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History Is Always Made In Hindsight: Zomato’s Deepinder Goyal

History Is Always Made In Hindsight: Zomato’s Deepinder Goyal

Zomato cofounder Deepinder Goyal says listing is not a historical moment for the company.

Goyal also wrote a letter to shareholders celebrating both Zomato and its rival Swiggy’s journey in the industry. He also applauded the larger ecosystem of internet-based platforms

In his letter to shareholders Goyal stated that Zomato is going to relentlessly focus on growing the business for 10 years out without altering its course

On a day when investors celebrated its spectacular listing at the stock exchanges, foodtech platform and restaurant aggregator platform Zomato’s cofounder and CEO Deepinder Goyal had humble words to share with his investors and employees. 

“A lot of people are calling this a ‘historical moment’.  It is not. History is always made in hindsight. Never in the present. Back to work,” tweeted Goyal hours after the foodtech unicorn made history at the bourses.

The Bengaluru-based foodtech startup Zomato listed on the bourses on Friday (July 23) at INR 120, a nearly 53% premium over the issue price of INR 79 per share. While the food delivery major’s stock has hovered around the INR 125 mark till a few hours after the listing, it touched a high of INR 138.9 briefly and powered the company’s market capitalisation to over INR 1 Lakh Cr. The price premium was far ahead of the 25-30% premium that analysts were expecting. 

During the day, Goyal also wrote a letter to shareholders celebrating both Zomato and its rival Swiggy’s journey in the industry. He also applauded the larger ecosystem of internet-based platforms. 

Stating that India is a tough market to operate in, he wrote that Zomato and Swiggy are two of the best food delivery apps in the world today even if they have a long way to go before becoming world class by customers’ standards. Jio’s prolific growth has set all of the ecosystem up for unprecedented scale. Flipkart, Amazon, Ola, Uber, Paytm – have also over the years, collectively laid the railroads that are enabling companies like Zomato, he said. 

Today is a big day for us… But we couldn’t have gotten here without the incredible efforts of India’s entire internet ecosystem. We stand proudly and humbly on the shoulders of giants, and we thank everyone for giving us, and so many other startups, the opportunity to look ahead into the future,” wrote Goyal.

This acknowledgement could also be a nod to the massive price premium of its shares that investors have said is an indication of a larger bet on the Indian internet savvy consumer rather than loss-making Zomato’s value proposition alone.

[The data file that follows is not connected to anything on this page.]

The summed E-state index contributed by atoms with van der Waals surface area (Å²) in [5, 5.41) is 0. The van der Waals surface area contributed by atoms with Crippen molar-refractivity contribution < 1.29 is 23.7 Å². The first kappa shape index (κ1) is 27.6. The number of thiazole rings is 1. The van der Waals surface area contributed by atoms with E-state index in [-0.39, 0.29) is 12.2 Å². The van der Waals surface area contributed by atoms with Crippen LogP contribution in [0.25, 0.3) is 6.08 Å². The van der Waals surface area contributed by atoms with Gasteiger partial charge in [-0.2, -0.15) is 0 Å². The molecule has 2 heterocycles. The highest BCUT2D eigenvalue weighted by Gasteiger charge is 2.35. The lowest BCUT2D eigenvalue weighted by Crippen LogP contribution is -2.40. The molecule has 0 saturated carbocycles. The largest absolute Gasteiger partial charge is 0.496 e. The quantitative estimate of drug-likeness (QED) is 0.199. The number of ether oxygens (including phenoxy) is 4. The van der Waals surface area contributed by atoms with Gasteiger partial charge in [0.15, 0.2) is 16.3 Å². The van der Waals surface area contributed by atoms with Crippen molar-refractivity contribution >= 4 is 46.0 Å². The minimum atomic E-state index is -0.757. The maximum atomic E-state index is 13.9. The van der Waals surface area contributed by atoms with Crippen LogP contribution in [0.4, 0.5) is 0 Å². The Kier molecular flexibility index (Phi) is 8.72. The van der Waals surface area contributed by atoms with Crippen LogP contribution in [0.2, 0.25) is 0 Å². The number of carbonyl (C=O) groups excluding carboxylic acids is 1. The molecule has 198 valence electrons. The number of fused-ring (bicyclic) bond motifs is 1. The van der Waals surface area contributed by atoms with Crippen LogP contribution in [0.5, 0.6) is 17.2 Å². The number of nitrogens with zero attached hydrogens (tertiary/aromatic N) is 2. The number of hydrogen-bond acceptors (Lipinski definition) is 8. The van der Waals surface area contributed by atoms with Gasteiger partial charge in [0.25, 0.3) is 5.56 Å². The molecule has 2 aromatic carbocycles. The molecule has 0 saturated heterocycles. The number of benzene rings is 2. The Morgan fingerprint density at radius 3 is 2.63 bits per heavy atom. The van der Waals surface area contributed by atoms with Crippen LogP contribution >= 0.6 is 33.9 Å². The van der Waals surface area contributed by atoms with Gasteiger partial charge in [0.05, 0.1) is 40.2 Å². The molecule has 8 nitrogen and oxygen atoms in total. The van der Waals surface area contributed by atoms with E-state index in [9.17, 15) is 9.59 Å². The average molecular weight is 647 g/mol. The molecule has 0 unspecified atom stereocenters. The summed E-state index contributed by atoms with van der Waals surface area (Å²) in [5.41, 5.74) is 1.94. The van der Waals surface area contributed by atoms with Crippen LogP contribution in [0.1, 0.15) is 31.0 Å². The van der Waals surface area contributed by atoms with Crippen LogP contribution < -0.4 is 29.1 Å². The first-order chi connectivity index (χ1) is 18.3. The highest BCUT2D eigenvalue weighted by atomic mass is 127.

Zomato Being Not So “Historical”

Some of the notable IPOs in the restaurant industry including Barbeque Nation, and BurgerKing that were announced during the pandemic have not seen much demand from retail investors yet. While not the first startup to list on the exchanges, Zomato is the first unicorn to list among many other unicorns up for listing this year. With an INR 1 Tn market cap, the company debuted right into the top 100 listed companies by market value. At issue price, its market cap stood at around INR 65,000 Cr.

It covered a 12-year journey under the helm of two IIT graduates — Goyal and Pankaj Chaddah (who left the company in March 2018). In 2005, before Goyal even co-founded Zomato with Chaddhah, the former had already tasted failure with his earlier venture named foodlet.com which offered online food delivery. The startup failed to garner demand from users and Goyal pulled the plug on it after working on it for almost a year.

He then co-founded ‘Foodiebay’ along with Chaddah in 2008 (which was the first avatar of Zomato). Conceptualised as a restaurant discovery and rating platform, it aggregated food menus and contact details of those establishments. In less than two years after its launch, Foodeibay was able to add 2 Mn customers, 8,000 restaurants, and also expanded into five cities, backed by the largest internet company at that time- InfoEdge. Remember, this was a time when internet penetration (2G/3G) was less than 5% and smartphones were not ubiquitous. 

I have made many decisions which have been good for the company, while some have caused our stakeholders a lot of heartburn. That said, we have found ourselves managing times of crisis on different occasions in much the same way – impatiently staying focused on the long term, executing relentlessly, and committing ourselves to doing the very best we can do today,” wrote Goyal.

Zomato has reported narrower losses in FY2021 with 60% of its food delivery business recovering well after the pandemic last year. The company’s revenue declined almost 25% to INR 1,994 Cr in FY21, but at the same time losses also narrowed from INR 2,363 crore in FY20 to INR 812 crore in FY21, ending March this year. 

In his letter to shareholders Goyal stated that Zomato is going to relentlessly focus on growing the business for 10 years out without altering its course for short term profits at the cost of long term success of the company.